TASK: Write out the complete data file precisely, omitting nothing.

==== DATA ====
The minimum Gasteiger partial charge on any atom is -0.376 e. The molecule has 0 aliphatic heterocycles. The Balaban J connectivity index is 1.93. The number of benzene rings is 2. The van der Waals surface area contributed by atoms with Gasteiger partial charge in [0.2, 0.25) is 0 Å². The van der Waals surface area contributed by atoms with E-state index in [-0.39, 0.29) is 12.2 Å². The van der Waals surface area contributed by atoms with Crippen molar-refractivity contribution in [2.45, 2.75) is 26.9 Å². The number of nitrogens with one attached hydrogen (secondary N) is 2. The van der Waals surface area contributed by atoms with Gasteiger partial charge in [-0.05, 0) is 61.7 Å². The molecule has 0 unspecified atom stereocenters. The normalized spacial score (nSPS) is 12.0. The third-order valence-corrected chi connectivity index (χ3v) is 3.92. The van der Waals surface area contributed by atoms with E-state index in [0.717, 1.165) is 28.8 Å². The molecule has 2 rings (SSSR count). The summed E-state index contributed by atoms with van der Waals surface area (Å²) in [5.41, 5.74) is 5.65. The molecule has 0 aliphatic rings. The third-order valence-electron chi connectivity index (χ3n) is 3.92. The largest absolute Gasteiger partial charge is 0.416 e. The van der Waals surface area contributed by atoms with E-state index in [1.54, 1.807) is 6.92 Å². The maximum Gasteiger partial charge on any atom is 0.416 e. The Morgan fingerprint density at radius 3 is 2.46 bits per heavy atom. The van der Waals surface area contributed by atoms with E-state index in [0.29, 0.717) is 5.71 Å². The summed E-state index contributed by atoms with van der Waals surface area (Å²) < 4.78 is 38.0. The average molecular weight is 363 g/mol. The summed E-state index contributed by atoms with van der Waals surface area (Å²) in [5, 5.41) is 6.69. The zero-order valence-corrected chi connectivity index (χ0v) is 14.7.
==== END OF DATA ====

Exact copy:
The minimum Gasteiger partial charge on any atom is -0.376 e. The molecule has 0 aliphatic heterocycles. The Balaban J connectivity index is 1.93. The number of benzene rings is 2. The van der Waals surface area contributed by atoms with Gasteiger partial charge in [0.2, 0.25) is 0 Å². The van der Waals surface area contributed by atoms with E-state index in [-0.39, 0.29) is 12.2 Å². The van der Waals surface area contributed by atoms with Crippen molar-refractivity contribution in [2.45, 2.75) is 26.9 Å². The number of nitrogens with one attached hydrogen (secondary N) is 2. The van der Waals surface area contributed by atoms with Gasteiger partial charge in [-0.05, 0) is 61.7 Å². The molecule has 0 unspecified atom stereocenters. The normalized spacial score (nSPS) is 12.0. The third-order valence-corrected chi connectivity index (χ3v) is 3.92. The van der Waals surface area contributed by atoms with E-state index in [0.717, 1.165) is 28.8 Å². The molecule has 2 rings (SSSR count). The summed E-state index contributed by atoms with van der Waals surface area (Å²) in [5.41, 5.74) is 5.65. The molecule has 0 aliphatic rings. The third-order valence-electron chi connectivity index (χ3n) is 3.92. The largest absolute Gasteiger partial charge is 0.416 e. The van der Waals surface area contributed by atoms with E-state index in [1.54, 1.807) is 6.92 Å². The maximum Gasteiger partial charge on any atom is 0.416 e. The Morgan fingerprint density at radius 3 is 2.46 bits per heavy atom. The van der Waals surface area contributed by atoms with E-state index in [0.29, 0.717) is 5.71 Å². The summed E-state index contributed by atoms with van der Waals surface area (Å²) < 4.78 is 38.0. The average molecular weight is 363 g/mol. The summed E-state index contributed by atoms with van der Waals surface area (Å²) in [5, 5.41) is 6.69. The zero-order valence-corrected chi connectivity index (χ0v) is 14.7.